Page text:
May 2016

Industrial Accident Board Denies Claimant’s Counsel’s Motion for Attorney Fees
In this case, the claimant sought payment of disputed medical treatment and hospital bills allegedly related to a compensable work injury. Claimant’s counsel sent defense counsel a letter asserting an attorney’s lien for the medical benefit recovery, and also demanded that the medical treatment expenses be paid directly to claimant through her attorney. Following medical investigation, the Employer accepted the disputed treatment as compensable and issued payments for same directly to the medical providers pursuant to the Workers’ Compensation Healthcare Practice Guidelines.
Claimant then filed a Petition to Determine Additional Compensation Due seeking payment of those same medical treatment expenses, and claimant’s attorney again asserted an attorney’s lien and filed a Motion for Attorney’s Fees with the Industrial Accident Board.
Following a contested Legal Hearing, the Board issued an Order denying claimant’s Motion. The Board reasoned that 1) when there is no dispute as to the compensability of the medical services provided, the provider of that service is the proper entity to receive payment directly, and not the claimant; and 2) although the Board is authorized to award attorneys’ fees, even when a case is settled by the parties prior to Hearing, the matter must proceed at least to the point past a valid initial filing and not be moot from its inception. In this case, the bills had been paid directly to the providers before the Petition was filed. The Board thus faulted claimant’s attorney and held that “the Board will not award Claimant’s counsel a fee for his failure to exercise due diligence.”
Counsel for Employer, Amy M. Taylor, Esq.
Milourde Decembre v. Perdue Foods, LLC, IAB

 A Day Late is a Day Too Late for Statute of Limitations Purposes
In the case of Vicks v. Justinson Landing Apartments, Judge Rocanelli dismissed a lawsuit filed one day after the Statute of Limitations had expired. Plaintiff alleged that she was injured on January 10, 2014 when she slipped and fell on ice outside the apartment complex, and suffered physical injuries. The lawsuit was filed on January 11, 2016, two years and one day after the alleged incident on January 10, 2014. Judge Rocanelli referenced Title 10 of the Delaware Code Section 8119 that provides unambiguously the two-year Statute of Limitations for personal injury claims. Judge Rocanelli wrote “plaintiff did not commence this action until January 11, 2016. There is no reason to otherwise equitably toll the Statute of Limitations.” The Judge followed up with a comment that suggested an equitable tolling of Statute of Limitations is in the background of deciding cases on technical applications of the statute. Judge Rocanelli wrote:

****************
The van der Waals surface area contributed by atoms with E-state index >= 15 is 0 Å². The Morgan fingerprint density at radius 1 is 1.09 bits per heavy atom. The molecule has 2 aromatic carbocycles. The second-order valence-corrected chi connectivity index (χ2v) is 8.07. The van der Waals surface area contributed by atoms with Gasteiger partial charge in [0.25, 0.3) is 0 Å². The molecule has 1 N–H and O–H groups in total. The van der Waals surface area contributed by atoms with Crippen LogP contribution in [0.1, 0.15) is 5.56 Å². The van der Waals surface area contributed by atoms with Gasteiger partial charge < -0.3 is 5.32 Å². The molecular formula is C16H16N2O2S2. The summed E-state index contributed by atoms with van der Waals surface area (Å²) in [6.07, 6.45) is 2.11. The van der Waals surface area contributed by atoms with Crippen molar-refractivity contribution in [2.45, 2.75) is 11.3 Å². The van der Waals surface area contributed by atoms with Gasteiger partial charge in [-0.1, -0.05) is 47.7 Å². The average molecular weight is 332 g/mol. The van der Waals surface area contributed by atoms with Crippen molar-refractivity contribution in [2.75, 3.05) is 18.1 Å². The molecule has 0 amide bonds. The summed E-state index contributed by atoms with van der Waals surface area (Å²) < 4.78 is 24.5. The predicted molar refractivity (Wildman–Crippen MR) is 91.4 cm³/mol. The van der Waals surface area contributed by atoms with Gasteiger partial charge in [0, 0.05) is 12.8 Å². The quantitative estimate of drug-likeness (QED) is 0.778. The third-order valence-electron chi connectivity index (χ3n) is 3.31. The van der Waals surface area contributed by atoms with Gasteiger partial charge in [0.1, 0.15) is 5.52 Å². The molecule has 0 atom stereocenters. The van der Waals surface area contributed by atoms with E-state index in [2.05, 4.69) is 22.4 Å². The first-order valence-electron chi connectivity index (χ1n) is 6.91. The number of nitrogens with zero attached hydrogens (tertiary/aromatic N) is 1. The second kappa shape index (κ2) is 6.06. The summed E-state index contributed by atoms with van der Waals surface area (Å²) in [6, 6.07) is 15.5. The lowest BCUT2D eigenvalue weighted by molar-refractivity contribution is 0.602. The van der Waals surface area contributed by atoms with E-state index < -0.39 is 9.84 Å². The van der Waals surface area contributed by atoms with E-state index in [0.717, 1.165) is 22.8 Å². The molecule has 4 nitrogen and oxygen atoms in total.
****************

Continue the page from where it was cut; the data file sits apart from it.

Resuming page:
“While this Court is cognizant of the public policy favoring resolution of cases on their merits, and that dismissing a claim that has been filed only one day after the Statute of Limitations may be harsh, the Court is satisfied that even if this matter were to proceed, plaintiff’s claims have no merit under the Continuing Storm Doctrine. Specifically, at the time that plaintiff suffered her alleged injuries, defendant did now owe plaintiff any duty to remove snow or ice at the apartments because a winter storm was ongoing.”
This is a reminder that even though technical defenses are available, it is helpful to have an application of merit based defenses.
If you would like to discuss any matter concerning the Continuing Storm Doctrine or the Statute of Limitations, please feel free to call one of the attorneys at Heckler & Frabizzio (302) 573-4800(302) 573-4800.

 NCD Applauds Support for Fair Wages for People Who Are Blind or Have Significant Disabilities by the AbilityOne Commission
The National Council on Disability-an independent federal agency-applauds the declaration by the U.S. AbilityOne Commission “for all qualified nonprofit agencies participating in the AbilityOne Program to commit to, and begin (if not maintain), paying at least the Federal minimum wage, or state minimum wage if higher, to all employees who are blind or have significant disabilities working on AbilityOne contracts.”
AbilityOne is the largest source of employment for people who are blind or have significant disabilities in the United States.  More than 550 nonprofit organizations employ disabled workers and provide services to the Federal Government as administered by the AbilityOne Commission, with assistance from National Industries for the Blind, and SourceAmerica.  The move comes after a grand jury investigation into AbilityOne was started earlier this year after a series of CNN investigative reports exposed allegations of corruption at the Commission.